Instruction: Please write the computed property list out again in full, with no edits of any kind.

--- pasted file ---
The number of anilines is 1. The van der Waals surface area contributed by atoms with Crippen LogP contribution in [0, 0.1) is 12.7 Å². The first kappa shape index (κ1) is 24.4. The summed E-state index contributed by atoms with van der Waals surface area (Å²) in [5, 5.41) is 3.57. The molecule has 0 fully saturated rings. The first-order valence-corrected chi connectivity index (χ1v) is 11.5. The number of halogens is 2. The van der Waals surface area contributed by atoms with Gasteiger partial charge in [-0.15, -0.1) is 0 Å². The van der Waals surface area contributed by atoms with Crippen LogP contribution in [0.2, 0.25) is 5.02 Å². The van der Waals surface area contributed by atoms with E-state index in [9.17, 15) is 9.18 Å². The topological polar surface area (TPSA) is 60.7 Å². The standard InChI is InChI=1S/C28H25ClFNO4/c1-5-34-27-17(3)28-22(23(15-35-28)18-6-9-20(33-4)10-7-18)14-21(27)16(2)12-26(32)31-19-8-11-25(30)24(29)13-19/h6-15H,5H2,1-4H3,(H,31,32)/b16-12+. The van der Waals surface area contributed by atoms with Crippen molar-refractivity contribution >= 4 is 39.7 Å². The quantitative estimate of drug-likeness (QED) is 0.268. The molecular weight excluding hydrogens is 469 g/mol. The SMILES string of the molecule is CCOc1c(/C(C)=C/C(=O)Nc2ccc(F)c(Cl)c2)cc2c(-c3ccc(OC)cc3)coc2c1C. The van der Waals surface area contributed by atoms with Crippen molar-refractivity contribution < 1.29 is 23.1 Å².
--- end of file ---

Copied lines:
The number of anilines is 1. The van der Waals surface area contributed by atoms with Crippen LogP contribution in [0, 0.1) is 12.7 Å². The first kappa shape index (κ1) is 24.4. The summed E-state index contributed by atoms with van der Waals surface area (Å²) in [5, 5.41) is 3.57. The molecule has 0 fully saturated rings. The first-order valence-corrected chi connectivity index (χ1v) is 11.5. The number of halogens is 2. The van der Waals surface area contributed by atoms with Gasteiger partial charge in [-0.15, -0.1) is 0 Å². The van der Waals surface area contributed by atoms with Crippen LogP contribution in [0.2, 0.25) is 5.02 Å². The van der Waals surface area contributed by atoms with E-state index in [9.17, 15) is 9.18 Å². The topological polar surface area (TPSA) is 60.7 Å². The standard InChI is InChI=1S/C28H25ClFNO4/c1-5-34-27-17(3)28-22(23(15-35-28)18-6-9-20(33-4)10-7-18)14-21(27)16(2)12-26(32)31-19-8-11-25(30)24(29)13-19/h6-15H,5H2,1-4H3,(H,31,32)/b16-12+. The van der Waals surface area contributed by atoms with Crippen molar-refractivity contribution >= 4 is 39.7 Å². The quantitative estimate of drug-likeness (QED) is 0.268. The molecular weight excluding hydrogens is 469 g/mol. The SMILES string of the molecule is CCOc1c(/C(C)=C/C(=O)Nc2ccc(F)c(Cl)c2)cc2c(-c3ccc(OC)cc3)coc2c1C. The van der Waals surface area contributed by atoms with Crippen molar-refractivity contribution < 1.29 is 23.1 Å².